Profiles in Civic Engagement: Nico Meyering

Photo by Tyler Constance '14.
Year: First
Program: Master’s in Public Administration

  • Volunteers with Binghamton Food Not Bombs
  • Started non-profit group "Books Not Bombs," which gives free books to low-income individuals in Broome County, with Binghamton University alum Ethan Lewis '09
  • Service Committee chairman for the MPA Graduate Student Organization
  • Worked with REACH during HIV Testing Day
  • Performs at the Food Co-Op’s Open Mic Nights
  • Volunteered with Southern Tier AIDS Prevention

How did you first get involved with community service at Binghamton? 
My career in community engagement began before I came to Binghamton University, and when I first moved to the Binghamton area, I was looking for something to occupy my time. I found myself peeling potatoes in a church basement for a local chapter of an organization called Food Not Bombs, whose mission is to "re-prioritize the lives of the world's citizens, focusing on keeping people alive...by feeding the hungry in our community instead of contributing to the war profiteering machine." I never thought that getting involved in Food Not Bombs would become such a large part of my life!

What kinds of volunteer experiences have you had here, and what organizations have you worked with?
Spring 2012 is my first semester at Binghamton University, where I’m earning my Master’s degree in Public Administration. I've made many friends through volunteering at Food Not Bombs’s weekly community meal, including members of the Food Co-Op on campus where I perform during open mic nights. I’ve also worked with REACH during their HIV testing day after getting some experience in sexual health education by volunteering with Southern Tier AIDS Prevention, a community non-profit group. I am most proud of the non-profit group I began with Binghamton alum Ethan Lewis, Binghamton Books Not Bombs, which gives free books to low-income individuals in Broome County. We also give books in our inventory to area book drives. The Black Student Union and the Haitian Student Association got three boxes of books from us. We have even teamed up with senior Emily Patka to provide books to people in correctional facilities. On campus, I am a member of the GSO Budget Committee and the GSO Elections Committee.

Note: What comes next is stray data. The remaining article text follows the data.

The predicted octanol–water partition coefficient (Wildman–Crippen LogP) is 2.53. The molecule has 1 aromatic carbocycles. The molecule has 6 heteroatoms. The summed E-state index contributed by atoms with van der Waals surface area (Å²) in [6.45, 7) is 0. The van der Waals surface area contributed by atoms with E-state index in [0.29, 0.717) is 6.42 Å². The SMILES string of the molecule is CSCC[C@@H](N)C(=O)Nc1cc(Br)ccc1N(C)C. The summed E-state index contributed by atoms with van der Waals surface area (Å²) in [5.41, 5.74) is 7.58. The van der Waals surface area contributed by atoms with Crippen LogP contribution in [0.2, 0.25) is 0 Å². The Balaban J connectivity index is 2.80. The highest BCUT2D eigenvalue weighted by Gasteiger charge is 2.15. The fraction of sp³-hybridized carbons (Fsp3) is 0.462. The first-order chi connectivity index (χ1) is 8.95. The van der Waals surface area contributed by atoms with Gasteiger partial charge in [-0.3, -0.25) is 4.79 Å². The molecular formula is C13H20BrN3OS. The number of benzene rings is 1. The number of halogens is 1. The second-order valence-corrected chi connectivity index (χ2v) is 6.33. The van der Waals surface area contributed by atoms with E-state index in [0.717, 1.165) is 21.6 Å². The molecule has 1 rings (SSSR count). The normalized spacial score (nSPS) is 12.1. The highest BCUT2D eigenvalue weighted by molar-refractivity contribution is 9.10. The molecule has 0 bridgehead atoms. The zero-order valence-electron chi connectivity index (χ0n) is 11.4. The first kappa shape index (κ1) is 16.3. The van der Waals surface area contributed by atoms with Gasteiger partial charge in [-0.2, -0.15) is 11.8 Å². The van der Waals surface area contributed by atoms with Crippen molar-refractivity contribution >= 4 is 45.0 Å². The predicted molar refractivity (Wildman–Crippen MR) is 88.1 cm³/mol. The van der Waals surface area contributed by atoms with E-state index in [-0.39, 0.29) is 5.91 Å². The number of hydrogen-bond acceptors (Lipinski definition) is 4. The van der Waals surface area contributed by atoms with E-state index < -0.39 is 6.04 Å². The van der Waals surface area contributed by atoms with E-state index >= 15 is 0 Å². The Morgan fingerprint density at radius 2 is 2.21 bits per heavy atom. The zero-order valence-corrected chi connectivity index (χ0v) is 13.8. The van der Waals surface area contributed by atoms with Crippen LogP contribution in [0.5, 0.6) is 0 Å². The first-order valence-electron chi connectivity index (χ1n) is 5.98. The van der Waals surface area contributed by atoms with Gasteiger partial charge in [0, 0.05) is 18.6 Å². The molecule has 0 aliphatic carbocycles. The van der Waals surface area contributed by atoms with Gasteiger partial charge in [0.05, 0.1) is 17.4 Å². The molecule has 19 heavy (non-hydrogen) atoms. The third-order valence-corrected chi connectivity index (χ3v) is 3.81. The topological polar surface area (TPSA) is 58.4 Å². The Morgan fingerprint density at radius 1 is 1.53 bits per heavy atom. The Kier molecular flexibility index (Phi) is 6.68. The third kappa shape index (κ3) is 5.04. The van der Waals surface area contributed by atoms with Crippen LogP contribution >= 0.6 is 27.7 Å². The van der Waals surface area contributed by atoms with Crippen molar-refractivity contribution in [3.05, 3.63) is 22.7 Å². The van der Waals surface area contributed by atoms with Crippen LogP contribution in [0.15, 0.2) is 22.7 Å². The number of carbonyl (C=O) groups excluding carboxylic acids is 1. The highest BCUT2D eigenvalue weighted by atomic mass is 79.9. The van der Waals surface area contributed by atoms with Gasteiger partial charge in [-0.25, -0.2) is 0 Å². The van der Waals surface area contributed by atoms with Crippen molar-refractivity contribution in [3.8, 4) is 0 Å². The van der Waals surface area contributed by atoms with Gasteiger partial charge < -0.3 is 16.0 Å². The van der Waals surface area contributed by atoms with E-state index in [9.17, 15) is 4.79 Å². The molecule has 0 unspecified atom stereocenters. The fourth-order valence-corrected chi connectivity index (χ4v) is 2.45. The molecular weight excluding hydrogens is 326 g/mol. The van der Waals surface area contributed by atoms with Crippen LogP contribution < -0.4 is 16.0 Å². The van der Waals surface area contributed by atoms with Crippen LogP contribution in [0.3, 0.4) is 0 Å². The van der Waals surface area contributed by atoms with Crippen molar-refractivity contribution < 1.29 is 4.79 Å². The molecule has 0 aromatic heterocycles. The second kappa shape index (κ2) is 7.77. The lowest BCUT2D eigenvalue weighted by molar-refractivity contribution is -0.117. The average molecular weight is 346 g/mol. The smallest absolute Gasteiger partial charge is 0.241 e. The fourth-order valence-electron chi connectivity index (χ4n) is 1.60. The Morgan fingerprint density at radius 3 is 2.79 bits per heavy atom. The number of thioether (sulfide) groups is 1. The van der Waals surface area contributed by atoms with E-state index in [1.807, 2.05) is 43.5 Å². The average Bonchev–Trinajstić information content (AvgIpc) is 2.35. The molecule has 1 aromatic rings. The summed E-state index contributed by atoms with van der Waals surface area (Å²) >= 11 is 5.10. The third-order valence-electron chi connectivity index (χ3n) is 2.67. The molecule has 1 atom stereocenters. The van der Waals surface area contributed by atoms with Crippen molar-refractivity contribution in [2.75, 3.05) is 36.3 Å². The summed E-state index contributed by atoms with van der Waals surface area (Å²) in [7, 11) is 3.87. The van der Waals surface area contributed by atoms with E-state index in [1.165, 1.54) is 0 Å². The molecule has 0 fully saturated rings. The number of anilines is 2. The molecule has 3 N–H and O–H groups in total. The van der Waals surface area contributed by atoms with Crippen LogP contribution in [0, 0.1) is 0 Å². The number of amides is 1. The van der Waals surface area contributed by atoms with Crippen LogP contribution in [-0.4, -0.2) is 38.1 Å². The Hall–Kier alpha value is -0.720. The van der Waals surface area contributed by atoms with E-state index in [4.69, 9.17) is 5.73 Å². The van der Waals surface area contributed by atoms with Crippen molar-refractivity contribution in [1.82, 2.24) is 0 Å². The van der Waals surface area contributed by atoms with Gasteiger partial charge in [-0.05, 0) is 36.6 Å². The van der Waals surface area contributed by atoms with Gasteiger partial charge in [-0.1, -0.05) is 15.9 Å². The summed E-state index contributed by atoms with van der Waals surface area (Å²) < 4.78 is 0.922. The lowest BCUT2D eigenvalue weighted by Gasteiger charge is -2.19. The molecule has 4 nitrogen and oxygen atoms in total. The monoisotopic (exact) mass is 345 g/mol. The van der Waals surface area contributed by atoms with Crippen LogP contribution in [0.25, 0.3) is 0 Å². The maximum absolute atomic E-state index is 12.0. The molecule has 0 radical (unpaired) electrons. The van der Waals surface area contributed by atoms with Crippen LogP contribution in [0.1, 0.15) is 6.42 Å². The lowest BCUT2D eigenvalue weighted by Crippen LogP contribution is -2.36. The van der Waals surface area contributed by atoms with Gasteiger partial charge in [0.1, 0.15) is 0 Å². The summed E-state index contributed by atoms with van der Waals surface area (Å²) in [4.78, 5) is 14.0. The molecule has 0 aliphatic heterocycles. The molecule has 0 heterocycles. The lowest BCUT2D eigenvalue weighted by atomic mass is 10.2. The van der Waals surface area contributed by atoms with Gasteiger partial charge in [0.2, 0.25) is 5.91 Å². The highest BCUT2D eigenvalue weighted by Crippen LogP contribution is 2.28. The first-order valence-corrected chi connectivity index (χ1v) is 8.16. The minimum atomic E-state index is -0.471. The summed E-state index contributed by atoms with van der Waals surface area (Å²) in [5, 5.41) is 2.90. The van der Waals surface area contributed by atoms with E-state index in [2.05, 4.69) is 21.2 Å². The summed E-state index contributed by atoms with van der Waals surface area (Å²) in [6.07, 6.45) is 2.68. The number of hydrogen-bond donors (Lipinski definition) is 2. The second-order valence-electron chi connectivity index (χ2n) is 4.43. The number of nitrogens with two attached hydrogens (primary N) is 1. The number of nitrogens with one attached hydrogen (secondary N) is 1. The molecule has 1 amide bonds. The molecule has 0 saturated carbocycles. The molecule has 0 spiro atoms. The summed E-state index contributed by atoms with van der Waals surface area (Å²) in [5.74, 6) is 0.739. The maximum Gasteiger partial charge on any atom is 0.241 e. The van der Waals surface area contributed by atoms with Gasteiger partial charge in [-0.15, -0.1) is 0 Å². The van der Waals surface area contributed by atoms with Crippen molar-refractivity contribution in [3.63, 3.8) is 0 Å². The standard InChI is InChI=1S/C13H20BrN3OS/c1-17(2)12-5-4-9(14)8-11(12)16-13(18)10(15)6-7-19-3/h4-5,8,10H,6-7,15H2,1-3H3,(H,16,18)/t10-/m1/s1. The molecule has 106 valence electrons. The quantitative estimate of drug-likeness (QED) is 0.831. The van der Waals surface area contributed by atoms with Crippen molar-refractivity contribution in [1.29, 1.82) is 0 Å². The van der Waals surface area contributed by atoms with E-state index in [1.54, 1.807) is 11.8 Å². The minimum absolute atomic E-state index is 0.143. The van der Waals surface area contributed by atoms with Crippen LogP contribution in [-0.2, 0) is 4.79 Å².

How have you been involved with the Center for Civic Engagement?
Along the way, the Center for Civic Engagement has been an integral partner in my work. Because they listed my organizations in their volunteer database, more people know of my groups than ever before, and we have more volunteers than we could have ever hoped for! I am also the Service Committee chairman for the MPA Graduate Student Organization, and the CCE’s service listings have helped us find community partners with whom we can work. The CCE is at the forefront of creating partnerships between campus and community.

Why do you think it is important for students to become civically engaged?
Civic engagement does not just benefit an organization or cause. It also benefits the volunteers themselves; nothing looks better on a resume than volunteer work. Hands-on experience for a cause you’re passionate about speaks volumes to employers! Volunteering helps people grow personally, socially and professionally. It makes you not only a better person, but also a more interesting person - even if it starts with peeling potatoes.

Interested in being featured in our next "Profiles in Civic Engagement" or know someone doing great things in our community? Nominate someone by submitting his or her name and e-mail address here. Self-nominations are accepted and encouraged.

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